During the recent Monday Night Football humiliation of the Houston Texans by the Denver Broncos, ESPN analyst Jon Gruden attempted to come to the defense of Houston quarterback Brock Osweiler. Discussing Osweiler’s troubling inability to get the ball to star wide receiver DeAndre Hopkins, Gruden spoke about just how difficult it is for quarterbacks and receivers to develop chemistry.
What Gruden failed to mention in this attempt to bolster Osweiler was that in his four seasons in the NFL, Hopkins has also been on the receiving end of passes from Matt Schaub, T.J. Yates, Case Keenum, Tom Savage, Ryan Fitzpatrick, Ryan Mallett, Brian Hoyer and Brandon Weeden. Last year alone, Hopkins caught a total of 111 passes that were thrown by Hoyer, Mallett, Yates and Weeden for 1,521 yards and 11 touchdowns. Absolutely zero of these quarterbacks would ever start for a legitimately good football team. Yet it’s only Osweiler who has struggled to connect with Hopkins.
Brock Osweiler was the big free agent signing of the NFL offseason despite accomplishing little in his four seasons with the Denver Broncos. Osweiler did start seven games for Denver last season, going 5-2 in the process, but that was more the result of Broncos head coach Gary Kubiak's dumbing down his offense, cutting back on the passing while relying on his running game and a stifling defense. When Peyton Manning was deemed healthy enough to return to the lineup, Osweiler was sent to the bench even though Manning had difficulty throwing the football more than five yards.
So it should surprise no one that Osweiler is an awful quarterback for the Texans. Well, no one but the brain trust of the Texans, including owner Bob McNair, who is seen as primarily being the driving force of the four-year, $72 million (two years guaranteed at $37 million) contract that brought Osweiler to the Texans. McNair, however, says that Osweiler’s struggles are to be expected because he’s essentially a rookie.
And it’s that statement of McNair’s more than anything else that speaks to everything that is wrong with the Houston Texans. Bob McNair has proven to know nothing about football, and he seems okay with that, and as long as he keeps making money off Houstonians, he’s got absolutely no impetus to make things better.
The only smart hire that McNair has ever made was Dom Capers, his first coach, who had been the original head coach of the Carolina Panthers and who guided that franchise to the NFC title game in just the organization’s second year of play. But McNair saddled Capers with Charley Casserly, who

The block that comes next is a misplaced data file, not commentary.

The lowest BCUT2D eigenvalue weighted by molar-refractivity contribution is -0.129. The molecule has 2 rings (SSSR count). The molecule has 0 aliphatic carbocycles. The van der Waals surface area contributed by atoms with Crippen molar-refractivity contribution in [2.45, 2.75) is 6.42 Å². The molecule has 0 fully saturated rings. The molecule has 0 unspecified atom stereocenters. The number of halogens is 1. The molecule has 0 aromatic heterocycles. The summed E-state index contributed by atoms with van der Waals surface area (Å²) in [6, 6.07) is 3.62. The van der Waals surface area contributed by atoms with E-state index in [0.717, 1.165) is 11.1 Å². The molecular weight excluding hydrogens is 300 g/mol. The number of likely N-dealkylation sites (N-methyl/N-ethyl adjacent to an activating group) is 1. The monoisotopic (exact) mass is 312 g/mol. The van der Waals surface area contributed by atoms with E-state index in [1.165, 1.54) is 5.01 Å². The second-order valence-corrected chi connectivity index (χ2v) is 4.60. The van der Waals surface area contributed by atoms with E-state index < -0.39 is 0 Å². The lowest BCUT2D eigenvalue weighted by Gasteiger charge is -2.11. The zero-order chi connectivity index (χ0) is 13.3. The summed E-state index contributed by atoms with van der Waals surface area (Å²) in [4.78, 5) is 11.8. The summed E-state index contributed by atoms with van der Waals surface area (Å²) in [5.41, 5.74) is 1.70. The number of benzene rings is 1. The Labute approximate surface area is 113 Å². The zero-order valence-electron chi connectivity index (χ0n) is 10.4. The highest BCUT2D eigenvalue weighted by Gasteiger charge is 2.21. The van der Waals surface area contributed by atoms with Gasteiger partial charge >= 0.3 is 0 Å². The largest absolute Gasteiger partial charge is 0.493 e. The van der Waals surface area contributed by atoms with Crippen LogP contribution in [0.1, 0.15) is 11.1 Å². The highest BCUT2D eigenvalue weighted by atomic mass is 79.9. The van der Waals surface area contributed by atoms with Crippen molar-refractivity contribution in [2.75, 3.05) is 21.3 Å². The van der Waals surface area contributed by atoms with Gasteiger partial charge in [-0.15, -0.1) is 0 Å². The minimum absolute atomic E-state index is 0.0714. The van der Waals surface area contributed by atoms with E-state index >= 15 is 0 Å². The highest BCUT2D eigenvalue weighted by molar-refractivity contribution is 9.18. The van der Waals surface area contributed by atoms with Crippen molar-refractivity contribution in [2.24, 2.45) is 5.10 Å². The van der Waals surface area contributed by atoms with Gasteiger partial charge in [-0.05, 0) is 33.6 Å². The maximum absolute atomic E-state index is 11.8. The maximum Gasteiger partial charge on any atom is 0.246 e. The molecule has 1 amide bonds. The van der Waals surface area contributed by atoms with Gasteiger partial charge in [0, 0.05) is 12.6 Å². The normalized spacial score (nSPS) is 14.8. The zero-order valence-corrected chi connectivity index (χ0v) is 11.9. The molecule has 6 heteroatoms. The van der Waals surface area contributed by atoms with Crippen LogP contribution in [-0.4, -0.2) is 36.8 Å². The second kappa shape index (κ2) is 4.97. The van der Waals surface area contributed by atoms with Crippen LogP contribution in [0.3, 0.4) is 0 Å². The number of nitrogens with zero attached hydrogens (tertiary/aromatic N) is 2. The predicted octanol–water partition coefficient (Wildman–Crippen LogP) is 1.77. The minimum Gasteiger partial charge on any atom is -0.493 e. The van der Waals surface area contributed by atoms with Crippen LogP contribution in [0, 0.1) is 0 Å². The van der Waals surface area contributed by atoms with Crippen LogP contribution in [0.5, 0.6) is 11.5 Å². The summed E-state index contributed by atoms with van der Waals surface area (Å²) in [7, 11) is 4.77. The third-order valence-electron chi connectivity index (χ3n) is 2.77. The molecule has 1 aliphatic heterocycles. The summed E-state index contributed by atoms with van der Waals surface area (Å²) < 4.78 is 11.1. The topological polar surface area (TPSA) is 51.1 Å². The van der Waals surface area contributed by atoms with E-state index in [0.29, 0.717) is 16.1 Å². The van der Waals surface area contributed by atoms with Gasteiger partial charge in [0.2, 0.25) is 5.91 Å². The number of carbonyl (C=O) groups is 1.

had never been the general manager of an NFL team and had never been involved with an expansion franchise. Casserly drafted a quarterback, David Carr, with the team’s very first pick, then, except for Andre Johnson, Casserly failed time after time to provide Capers or Carr with a solid offensive line or more weapons for Carr to employ.
Casserly’s replacement, Rick Smith, was picked because it was thought he would be a good complement to Gary Kubiak, the so-called offensive-minded genius who was hired to replace Capers. Yet somehow the Texans continued to struggle on offense when facing really good teams, and have continued failing to address the need for an elite quarterback. Maybe the team wouldn’t have had to spend so much money on Osweiler if Rick Smith were more competent and had drafted Derek Carr several seasons ago. But Smith whiffed, just like he always whiffs. This may not even matter, because McNair just keeps extending Smith’s contract because front office continuity is more important than assembling an elite team.
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The Texans are the textbook definition of mediocre. This is season number 15, and in all of that time, the team has made the playoffs only three times. It has a 102-103 all-time record (2-3 playoffs). There have been seven losing seasons and two 8-8 seasons, and the team has won more than nine games only twice. In those 15 seasons, there have been only two truly great players associated with the team (Andre Johnson and J.J. Watt). DeAndre Hopkins has the potential to be great, and Arian Foster burned brightly for a few years before being destroyed by injuries.
And the man who keeps signing off on the mediocrity is Bob McNair. He’s hired the coaches. He’s hired the general managers. He’s signed guys to contracts. But the stadium continues to sell out. The team continues to dominate all media coverage (including being named the best professional franchise in Houston) even though the Astros and Rockets continuously make gutsy moves not just to make the playoffs, but to win championships.
The Texans are 5-3 halfway through this season. They have beaten up on some crappy teams, and they’ve been embarrassed by the elite teams. The Texans will likely make the playoffs by virtue of playing in the AFC South. And once there, they’ll likely be embarrassed again. Bob McNair will be okay with this again. He shouldn’t be, but if it’s been okay for 15 years, then there’s no evidence it’ll ever change.
Update, November 8, 11:30 a.m.: An error was made when discussing Charley Casserly, the first GM of the Texans. While Casserly had never been involved with an expansion franchise, he did take over from Bobby Beathard as GM of the Redskins which did win a Super Bowl, with a team assembled by Beathard and head coach Joe Gibbs. But the team quickly fell apart following that Super Bowl, and Casserly's record as Washington's GM was a mediocre 89-86-1 with only four playoff appearances in 10 seasons.